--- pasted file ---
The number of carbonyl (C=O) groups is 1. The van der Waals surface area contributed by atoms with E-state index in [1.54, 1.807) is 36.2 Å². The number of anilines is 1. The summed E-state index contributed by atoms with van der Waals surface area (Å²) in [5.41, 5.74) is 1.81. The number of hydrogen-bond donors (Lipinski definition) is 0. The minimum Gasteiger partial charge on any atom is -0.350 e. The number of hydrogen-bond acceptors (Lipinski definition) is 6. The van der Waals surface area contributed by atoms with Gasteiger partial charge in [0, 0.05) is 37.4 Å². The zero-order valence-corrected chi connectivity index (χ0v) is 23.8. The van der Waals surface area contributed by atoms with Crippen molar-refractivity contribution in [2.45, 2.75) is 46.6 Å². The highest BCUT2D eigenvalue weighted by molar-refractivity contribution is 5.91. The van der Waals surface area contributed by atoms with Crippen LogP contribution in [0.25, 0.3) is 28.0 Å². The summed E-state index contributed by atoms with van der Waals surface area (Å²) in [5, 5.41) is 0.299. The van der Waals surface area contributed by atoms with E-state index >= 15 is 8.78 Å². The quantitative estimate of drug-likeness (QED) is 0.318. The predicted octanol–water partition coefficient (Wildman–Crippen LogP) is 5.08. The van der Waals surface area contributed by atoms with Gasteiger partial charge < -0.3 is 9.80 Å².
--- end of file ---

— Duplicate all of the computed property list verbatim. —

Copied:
The number of carbonyl (C=O) groups is 1. The van der Waals surface area contributed by atoms with E-state index in [1.54, 1.807) is 36.2 Å². The number of anilines is 1. The summed E-state index contributed by atoms with van der Waals surface area (Å²) in [5.41, 5.74) is 1.81. The number of hydrogen-bond donors (Lipinski definition) is 0. The minimum Gasteiger partial charge on any atom is -0.350 e. The number of hydrogen-bond acceptors (Lipinski definition) is 6. The van der Waals surface area contributed by atoms with Gasteiger partial charge in [0, 0.05) is 37.4 Å². The zero-order valence-corrected chi connectivity index (χ0v) is 23.8. The van der Waals surface area contributed by atoms with Crippen molar-refractivity contribution in [2.45, 2.75) is 46.6 Å². The highest BCUT2D eigenvalue weighted by molar-refractivity contribution is 5.91. The van der Waals surface area contributed by atoms with Crippen LogP contribution in [0.25, 0.3) is 28.0 Å². The summed E-state index contributed by atoms with van der Waals surface area (Å²) in [5, 5.41) is 0.299. The van der Waals surface area contributed by atoms with E-state index >= 15 is 8.78 Å². The quantitative estimate of drug-likeness (QED) is 0.318. The predicted octanol–water partition coefficient (Wildman–Crippen LogP) is 5.08. The van der Waals surface area contributed by atoms with Gasteiger partial charge < -0.3 is 9.80 Å².